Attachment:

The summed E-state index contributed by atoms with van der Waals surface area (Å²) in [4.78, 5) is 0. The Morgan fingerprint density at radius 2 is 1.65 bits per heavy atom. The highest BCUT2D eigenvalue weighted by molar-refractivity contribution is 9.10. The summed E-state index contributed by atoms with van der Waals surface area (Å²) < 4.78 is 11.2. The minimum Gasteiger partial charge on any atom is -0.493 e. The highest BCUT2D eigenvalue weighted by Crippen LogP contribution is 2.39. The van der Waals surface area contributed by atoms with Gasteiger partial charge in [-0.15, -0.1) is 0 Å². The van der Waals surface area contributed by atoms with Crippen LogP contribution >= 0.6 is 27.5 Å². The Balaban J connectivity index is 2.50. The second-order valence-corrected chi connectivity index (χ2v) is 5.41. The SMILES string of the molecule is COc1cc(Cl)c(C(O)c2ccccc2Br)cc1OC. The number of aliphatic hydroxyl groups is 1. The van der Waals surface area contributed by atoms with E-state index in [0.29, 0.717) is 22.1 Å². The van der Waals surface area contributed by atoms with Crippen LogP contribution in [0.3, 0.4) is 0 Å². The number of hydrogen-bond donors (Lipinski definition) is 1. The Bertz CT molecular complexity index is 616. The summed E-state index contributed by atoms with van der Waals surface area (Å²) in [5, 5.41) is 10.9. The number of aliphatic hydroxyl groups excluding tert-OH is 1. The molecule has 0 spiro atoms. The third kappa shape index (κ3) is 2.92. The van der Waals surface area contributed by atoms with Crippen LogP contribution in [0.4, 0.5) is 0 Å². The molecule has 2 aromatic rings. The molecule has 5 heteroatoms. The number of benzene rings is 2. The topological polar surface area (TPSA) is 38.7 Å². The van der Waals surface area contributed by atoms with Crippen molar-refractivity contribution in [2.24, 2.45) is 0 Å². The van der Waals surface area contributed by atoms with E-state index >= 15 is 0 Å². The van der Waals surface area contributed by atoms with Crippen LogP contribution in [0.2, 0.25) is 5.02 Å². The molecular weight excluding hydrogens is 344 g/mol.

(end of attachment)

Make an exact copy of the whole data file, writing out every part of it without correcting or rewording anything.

The summed E-state index contributed by atoms with van der Waals surface area (Å²) in [4.78, 5) is 0. The Morgan fingerprint density at radius 2 is 1.65 bits per heavy atom. The highest BCUT2D eigenvalue weighted by molar-refractivity contribution is 9.10. The summed E-state index contributed by atoms with van der Waals surface area (Å²) < 4.78 is 11.2. The minimum Gasteiger partial charge on any atom is -0.493 e. The highest BCUT2D eigenvalue weighted by Crippen LogP contribution is 2.39. The van der Waals surface area contributed by atoms with Gasteiger partial charge in [-0.15, -0.1) is 0 Å². The van der Waals surface area contributed by atoms with Crippen LogP contribution >= 0.6 is 27.5 Å². The Balaban J connectivity index is 2.50. The second-order valence-corrected chi connectivity index (χ2v) is 5.41. The SMILES string of the molecule is COc1cc(Cl)c(C(O)c2ccccc2Br)cc1OC. The number of aliphatic hydroxyl groups is 1. The van der Waals surface area contributed by atoms with E-state index in [0.29, 0.717) is 22.1 Å². The van der Waals surface area contributed by atoms with Crippen LogP contribution in [0.3, 0.4) is 0 Å². The number of hydrogen-bond donors (Lipinski definition) is 1. The Bertz CT molecular complexity index is 616. The summed E-state index contributed by atoms with van der Waals surface area (Å²) in [5, 5.41) is 10.9. The number of aliphatic hydroxyl groups excluding tert-OH is 1. The molecule has 0 spiro atoms. The third kappa shape index (κ3) is 2.92. The van der Waals surface area contributed by atoms with Crippen LogP contribution in [0.4, 0.5) is 0 Å². The molecule has 2 aromatic rings. The molecule has 5 heteroatoms. The number of benzene rings is 2. The topological polar surface area (TPSA) is 38.7 Å². The van der Waals surface area contributed by atoms with Crippen molar-refractivity contribution in [2.24, 2.45) is 0 Å². The van der Waals surface area contributed by atoms with E-state index >= 15 is 0 Å². The van der Waals surface area contributed by atoms with Crippen LogP contribution in [0.2, 0.25) is 5.02 Å². The molecular weight excluding hydrogens is 344 g/mol.